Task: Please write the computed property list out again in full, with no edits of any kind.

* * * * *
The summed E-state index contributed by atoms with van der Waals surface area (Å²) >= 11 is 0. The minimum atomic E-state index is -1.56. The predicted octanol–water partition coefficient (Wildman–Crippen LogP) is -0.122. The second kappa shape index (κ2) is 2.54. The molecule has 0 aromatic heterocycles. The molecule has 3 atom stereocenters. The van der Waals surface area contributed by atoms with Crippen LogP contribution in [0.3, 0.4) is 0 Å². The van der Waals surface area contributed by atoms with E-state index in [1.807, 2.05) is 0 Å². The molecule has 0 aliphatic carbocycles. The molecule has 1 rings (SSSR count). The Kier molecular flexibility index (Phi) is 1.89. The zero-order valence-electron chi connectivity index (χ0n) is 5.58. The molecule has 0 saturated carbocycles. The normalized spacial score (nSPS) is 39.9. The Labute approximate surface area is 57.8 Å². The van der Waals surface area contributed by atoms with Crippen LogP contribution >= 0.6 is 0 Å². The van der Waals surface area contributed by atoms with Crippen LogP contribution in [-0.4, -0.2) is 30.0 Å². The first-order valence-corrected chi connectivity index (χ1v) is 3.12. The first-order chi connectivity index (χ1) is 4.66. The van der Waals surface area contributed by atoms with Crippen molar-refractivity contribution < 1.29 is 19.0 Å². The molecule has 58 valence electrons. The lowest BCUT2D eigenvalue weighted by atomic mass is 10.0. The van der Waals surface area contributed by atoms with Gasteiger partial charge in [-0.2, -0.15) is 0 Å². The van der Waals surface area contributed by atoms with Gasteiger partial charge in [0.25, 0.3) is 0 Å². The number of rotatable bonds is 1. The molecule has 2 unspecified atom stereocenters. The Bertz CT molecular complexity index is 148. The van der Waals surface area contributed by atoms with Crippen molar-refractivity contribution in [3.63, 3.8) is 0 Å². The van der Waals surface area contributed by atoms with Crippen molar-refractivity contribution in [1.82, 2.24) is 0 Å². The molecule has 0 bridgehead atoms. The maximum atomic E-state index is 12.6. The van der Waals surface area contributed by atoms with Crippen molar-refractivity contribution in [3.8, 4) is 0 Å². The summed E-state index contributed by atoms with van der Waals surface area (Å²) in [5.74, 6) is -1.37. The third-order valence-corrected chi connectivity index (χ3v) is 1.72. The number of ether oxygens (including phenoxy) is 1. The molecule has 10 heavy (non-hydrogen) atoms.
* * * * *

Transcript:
The summed E-state index contributed by atoms with van der Waals surface area (Å²) >= 11 is 0. The minimum atomic E-state index is -1.56. The predicted octanol–water partition coefficient (Wildman–Crippen LogP) is -0.122. The second kappa shape index (κ2) is 2.54. The molecule has 0 aromatic heterocycles. The molecule has 3 atom stereocenters. The van der Waals surface area contributed by atoms with Crippen LogP contribution in [0.3, 0.4) is 0 Å². The van der Waals surface area contributed by atoms with E-state index in [1.807, 2.05) is 0 Å². The molecule has 0 aliphatic carbocycles. The molecule has 1 rings (SSSR count). The Kier molecular flexibility index (Phi) is 1.89. The zero-order valence-electron chi connectivity index (χ0n) is 5.58. The molecule has 0 saturated carbocycles. The normalized spacial score (nSPS) is 39.9. The Labute approximate surface area is 57.8 Å². The van der Waals surface area contributed by atoms with Crippen LogP contribution >= 0.6 is 0 Å². The van der Waals surface area contributed by atoms with Crippen LogP contribution in [-0.4, -0.2) is 30.0 Å². The first-order valence-corrected chi connectivity index (χ1v) is 3.12. The first-order chi connectivity index (χ1) is 4.66. The van der Waals surface area contributed by atoms with Crippen molar-refractivity contribution < 1.29 is 19.0 Å². The molecule has 58 valence electrons. The lowest BCUT2D eigenvalue weighted by atomic mass is 10.0. The van der Waals surface area contributed by atoms with Gasteiger partial charge in [-0.2, -0.15) is 0 Å². The van der Waals surface area contributed by atoms with Gasteiger partial charge in [0.25, 0.3) is 0 Å². The number of rotatable bonds is 1. The molecule has 2 unspecified atom stereocenters. The Bertz CT molecular complexity index is 148. The van der Waals surface area contributed by atoms with Crippen molar-refractivity contribution in [3.63, 3.8) is 0 Å². The van der Waals surface area contributed by atoms with Crippen molar-refractivity contribution in [1.82, 2.24) is 0 Å². The molecule has 0 bridgehead atoms. The maximum atomic E-state index is 12.6. The van der Waals surface area contributed by atoms with Crippen molar-refractivity contribution in [3.8, 4) is 0 Å². The summed E-state index contributed by atoms with van der Waals surface area (Å²) in [5.74, 6) is -1.37. The third-order valence-corrected chi connectivity index (χ3v) is 1.72. The number of ether oxygens (including phenoxy) is 1. The molecule has 10 heavy (non-hydrogen) atoms.